In 2015, Minneapolis passed the 3 million point in population. It’s the 3rd fastest growing region in the Midwest, behind Columbus and Indianapolis, and has more corporate headquarters per capita than anywhere else in the U.S. 54.% of the total population is in their prime working age (between 25 and 64), poverty is falling and productivity is growing, and importantly, the international population is also growing: one in 14 residents move to Minneapolis from out of the country. Mexico, India, Laos and Somalia are some of the key nations supplying the labor force of the Twin Cities, which is already higher than that of the average U.S. labor population. Globalization is here and it certainly is an exciting time for businesses. Having a diverse workforce is a new fact of life, and an asset to every company. A research study by McKinsey and Company found that firms with more ethnically diverse workforce are 35% more likely to financially outperform more homogeneous groups. The results suggested that companies with a culture that embraces diversity have better access to and retention of top talent from around the world. The researchers also found a direct correlation between ethnic diversity in top-level management and earnings before interest and taxes (EBIT).
So great, it’s important to be diverse. But just because HR brings in people from all different backgrounds doesn’t mean the company is going to magically start producing at higher levels with 90% profit margins. The other piece of the puzzle is getting employees to work together successfully. Communication across cultures can be challenging, especially when those cultures come from regions with significant geographical separation. Think of bringing a Canadian and an American together versus bringing together an American and a Korean: the degree of separation in culture correlates with the degree of separation in geography. But how important is it that people get along? We can start with the fact that conflicts in culture are the number one reason that mergers and acquisitions fail. German Daimler and American Chrysler could have resulted in an optimal combination of diversity in both portfolio and geography of markets, but differing German and U.S. cultures were simply too different in the end. The merger between Volvo and Renault was a similar story. The ability for employees to communicate effectively with one another is not merely a benefit, but even an indicator of life or death to the long-term health of a multinational firm.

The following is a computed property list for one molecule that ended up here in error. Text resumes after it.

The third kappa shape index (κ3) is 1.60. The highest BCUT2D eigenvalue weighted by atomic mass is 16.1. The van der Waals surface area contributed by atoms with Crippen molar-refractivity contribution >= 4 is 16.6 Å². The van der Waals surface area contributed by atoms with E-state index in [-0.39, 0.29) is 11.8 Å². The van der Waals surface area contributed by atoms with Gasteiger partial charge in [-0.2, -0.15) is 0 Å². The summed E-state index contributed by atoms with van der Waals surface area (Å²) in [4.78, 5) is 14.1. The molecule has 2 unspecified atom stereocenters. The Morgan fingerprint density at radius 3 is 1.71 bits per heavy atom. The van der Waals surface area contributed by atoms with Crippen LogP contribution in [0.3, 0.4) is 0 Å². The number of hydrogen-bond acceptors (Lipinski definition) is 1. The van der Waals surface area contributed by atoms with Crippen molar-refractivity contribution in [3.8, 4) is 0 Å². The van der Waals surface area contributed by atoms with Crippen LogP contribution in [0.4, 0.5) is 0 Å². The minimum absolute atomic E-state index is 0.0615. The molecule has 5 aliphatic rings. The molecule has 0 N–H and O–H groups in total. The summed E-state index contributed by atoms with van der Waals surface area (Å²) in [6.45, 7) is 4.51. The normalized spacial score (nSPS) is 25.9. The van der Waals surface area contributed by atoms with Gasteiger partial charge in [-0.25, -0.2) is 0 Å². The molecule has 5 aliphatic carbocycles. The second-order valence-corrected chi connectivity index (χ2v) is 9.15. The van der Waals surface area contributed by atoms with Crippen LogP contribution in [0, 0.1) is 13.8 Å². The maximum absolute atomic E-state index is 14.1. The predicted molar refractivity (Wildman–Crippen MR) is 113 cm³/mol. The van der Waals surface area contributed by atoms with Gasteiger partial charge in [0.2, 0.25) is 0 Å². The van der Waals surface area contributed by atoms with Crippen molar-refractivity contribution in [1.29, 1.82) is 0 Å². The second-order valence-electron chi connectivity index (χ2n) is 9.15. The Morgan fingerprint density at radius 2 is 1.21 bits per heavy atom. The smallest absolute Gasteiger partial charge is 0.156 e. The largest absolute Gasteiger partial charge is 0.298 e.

So what’s a company to do to address cross culture in business? It can seem like a catch-22: to stay ahead, diversity is key. On the other hand, lack of appropriate strategy to prepare employees for cultural integration can be catastrophic. As any good businessperson knows, freezing time is not an option: evolution must occur.
What does it mean to put your feet up and let someone see the bottom of your feet? In the U.S., nothing. To someone from the Arab culture, on the other hand, it’s a serious insult. Patting the head of a child in the U.S. is a normal, friendly gesture. In Thailand, the head is the closest part of the body to God and thus the most sacred part of the body. You don’t touch anyone’s head. In New Zealand, sitting in the back seat of a taxi when you’re the sole passenger is considered extremely snobby, and tipping in Japan is considered an insult, since you’re indicating that the person receiving a tip is beneath you. In Ireland, displaying the “peace” sign (two fingers) is the equivalent of giving someone “the bird” here, and crossing your fingers in Vietnam will make others think you’re talking about a certain female body part. And don’t stick a Mexican’s business card in your back pocket upon receiving it. Take it gratefully, examine it, and put it on the table in front of you like the important document that it is.
The world is big and beautiful, and getting to know people from different countries can be a true gift, both to an organization and on a personal level. However, seemingly friendly gestures can result in the destruction of a potentially wonderful relationship with a business partner. But all hope is not lost: proper cross-cultural integration can make a world of difference, and even give a company the extra boost needed to become the crème de la crème in the dog-eat-dog world of multinational enterprises. Investing in a cultural training class and being able to speak a few words of a target culture’s language is a small piece of the puzzle you don’t want to miss out on. Your competitors have already started.